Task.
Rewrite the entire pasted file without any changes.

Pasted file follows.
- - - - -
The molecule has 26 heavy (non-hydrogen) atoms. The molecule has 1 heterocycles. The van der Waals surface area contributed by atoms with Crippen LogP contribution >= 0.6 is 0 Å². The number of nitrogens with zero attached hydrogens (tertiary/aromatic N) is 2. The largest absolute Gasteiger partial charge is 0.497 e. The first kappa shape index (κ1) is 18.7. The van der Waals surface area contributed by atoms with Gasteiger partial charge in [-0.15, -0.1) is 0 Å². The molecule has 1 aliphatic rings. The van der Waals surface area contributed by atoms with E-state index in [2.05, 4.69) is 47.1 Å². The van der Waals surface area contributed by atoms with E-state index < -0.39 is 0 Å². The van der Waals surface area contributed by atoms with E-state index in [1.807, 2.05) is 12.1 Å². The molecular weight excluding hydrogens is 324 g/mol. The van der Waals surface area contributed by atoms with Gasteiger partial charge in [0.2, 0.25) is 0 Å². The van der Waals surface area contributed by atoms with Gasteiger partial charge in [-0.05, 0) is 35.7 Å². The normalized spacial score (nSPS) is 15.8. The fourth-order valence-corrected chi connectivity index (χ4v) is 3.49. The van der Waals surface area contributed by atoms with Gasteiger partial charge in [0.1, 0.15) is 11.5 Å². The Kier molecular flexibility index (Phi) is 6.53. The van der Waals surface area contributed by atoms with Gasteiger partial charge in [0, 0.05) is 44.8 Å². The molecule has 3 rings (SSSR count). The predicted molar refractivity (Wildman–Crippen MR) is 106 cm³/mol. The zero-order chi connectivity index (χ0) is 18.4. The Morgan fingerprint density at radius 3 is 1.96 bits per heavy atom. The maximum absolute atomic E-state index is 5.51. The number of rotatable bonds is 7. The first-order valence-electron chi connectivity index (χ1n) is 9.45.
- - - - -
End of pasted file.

The molecule has 26 heavy (non-hydrogen) atoms. The molecule has 1 heterocycles. The van der Waals surface area contributed by atoms with Crippen LogP contribution >= 0.6 is 0 Å². The number of nitrogens with zero attached hydrogens (tertiary/aromatic N) is 2. The largest absolute Gasteiger partial charge is 0.497 e. The first kappa shape index (κ1) is 18.7. The van der Waals surface area contributed by atoms with Gasteiger partial charge in [-0.15, -0.1) is 0 Å². The molecule has 1 aliphatic rings. The van der Waals surface area contributed by atoms with E-state index in [2.05, 4.69) is 47.1 Å². The van der Waals surface area contributed by atoms with E-state index < -0.39 is 0 Å². The van der Waals surface area contributed by atoms with E-state index in [1.807, 2.05) is 12.1 Å². The molecular weight excluding hydrogens is 324 g/mol. The van der Waals surface area contributed by atoms with Gasteiger partial charge in [0.2, 0.25) is 0 Å². The van der Waals surface area contributed by atoms with Gasteiger partial charge in [-0.05, 0) is 35.7 Å². The normalized spacial score (nSPS) is 15.8. The fourth-order valence-corrected chi connectivity index (χ4v) is 3.49. The van der Waals surface area contributed by atoms with Gasteiger partial charge in [0.1, 0.15) is 11.5 Å². The Kier molecular flexibility index (Phi) is 6.53. The van der Waals surface area contributed by atoms with Gasteiger partial charge in [0, 0.05) is 44.8 Å². The molecule has 3 rings (SSSR count). The predicted molar refractivity (Wildman–Crippen MR) is 106 cm³/mol. The zero-order chi connectivity index (χ0) is 18.4. The Morgan fingerprint density at radius 3 is 1.96 bits per heavy atom. The maximum absolute atomic E-state index is 5.51. The number of rotatable bonds is 7. The first-order valence-electron chi connectivity index (χ1n) is 9.45.